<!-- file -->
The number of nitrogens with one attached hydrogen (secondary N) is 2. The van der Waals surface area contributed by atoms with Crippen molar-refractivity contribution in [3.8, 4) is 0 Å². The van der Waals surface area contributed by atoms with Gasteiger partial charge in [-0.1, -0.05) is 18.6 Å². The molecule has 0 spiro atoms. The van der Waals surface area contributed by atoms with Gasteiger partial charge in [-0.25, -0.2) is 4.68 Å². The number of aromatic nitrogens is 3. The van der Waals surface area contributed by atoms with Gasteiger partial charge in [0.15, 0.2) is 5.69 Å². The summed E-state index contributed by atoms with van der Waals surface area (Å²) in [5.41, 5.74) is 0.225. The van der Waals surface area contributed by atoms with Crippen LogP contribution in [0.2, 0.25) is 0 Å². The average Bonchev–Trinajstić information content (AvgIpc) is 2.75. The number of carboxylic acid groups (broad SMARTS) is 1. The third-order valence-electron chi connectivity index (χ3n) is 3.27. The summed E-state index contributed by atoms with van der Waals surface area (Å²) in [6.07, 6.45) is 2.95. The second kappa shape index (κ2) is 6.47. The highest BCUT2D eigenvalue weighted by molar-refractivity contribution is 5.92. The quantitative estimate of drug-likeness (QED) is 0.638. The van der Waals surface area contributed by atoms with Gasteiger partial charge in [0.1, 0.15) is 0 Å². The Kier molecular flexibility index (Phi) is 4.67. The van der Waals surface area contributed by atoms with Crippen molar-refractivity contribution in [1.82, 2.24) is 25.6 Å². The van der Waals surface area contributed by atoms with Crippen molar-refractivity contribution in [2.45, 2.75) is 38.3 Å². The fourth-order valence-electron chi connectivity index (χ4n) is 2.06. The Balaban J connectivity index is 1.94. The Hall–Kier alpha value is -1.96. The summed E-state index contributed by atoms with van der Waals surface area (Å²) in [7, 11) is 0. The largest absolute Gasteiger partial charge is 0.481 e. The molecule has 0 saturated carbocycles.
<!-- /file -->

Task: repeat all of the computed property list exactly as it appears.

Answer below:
The number of nitrogens with one attached hydrogen (secondary N) is 2. The van der Waals surface area contributed by atoms with Crippen molar-refractivity contribution in [3.8, 4) is 0 Å². The van der Waals surface area contributed by atoms with Gasteiger partial charge in [-0.1, -0.05) is 18.6 Å². The molecule has 0 spiro atoms. The van der Waals surface area contributed by atoms with Gasteiger partial charge in [-0.25, -0.2) is 4.68 Å². The number of aromatic nitrogens is 3. The van der Waals surface area contributed by atoms with Gasteiger partial charge in [0.15, 0.2) is 5.69 Å². The summed E-state index contributed by atoms with van der Waals surface area (Å²) in [5.41, 5.74) is 0.225. The van der Waals surface area contributed by atoms with Crippen LogP contribution in [0.2, 0.25) is 0 Å². The average Bonchev–Trinajstić information content (AvgIpc) is 2.75. The number of carboxylic acid groups (broad SMARTS) is 1. The third-order valence-electron chi connectivity index (χ3n) is 3.27. The summed E-state index contributed by atoms with van der Waals surface area (Å²) in [6.07, 6.45) is 2.95. The second kappa shape index (κ2) is 6.47. The highest BCUT2D eigenvalue weighted by molar-refractivity contribution is 5.92. The quantitative estimate of drug-likeness (QED) is 0.638. The van der Waals surface area contributed by atoms with Gasteiger partial charge in [0.1, 0.15) is 0 Å². The Kier molecular flexibility index (Phi) is 4.67. The van der Waals surface area contributed by atoms with Crippen molar-refractivity contribution in [1.82, 2.24) is 25.6 Å². The van der Waals surface area contributed by atoms with Crippen molar-refractivity contribution in [2.45, 2.75) is 38.3 Å². The fourth-order valence-electron chi connectivity index (χ4n) is 2.06. The Balaban J connectivity index is 1.94. The Hall–Kier alpha value is -1.96. The summed E-state index contributed by atoms with van der Waals surface area (Å²) in [7, 11) is 0. The largest absolute Gasteiger partial charge is 0.481 e. The molecule has 0 saturated carbocycles.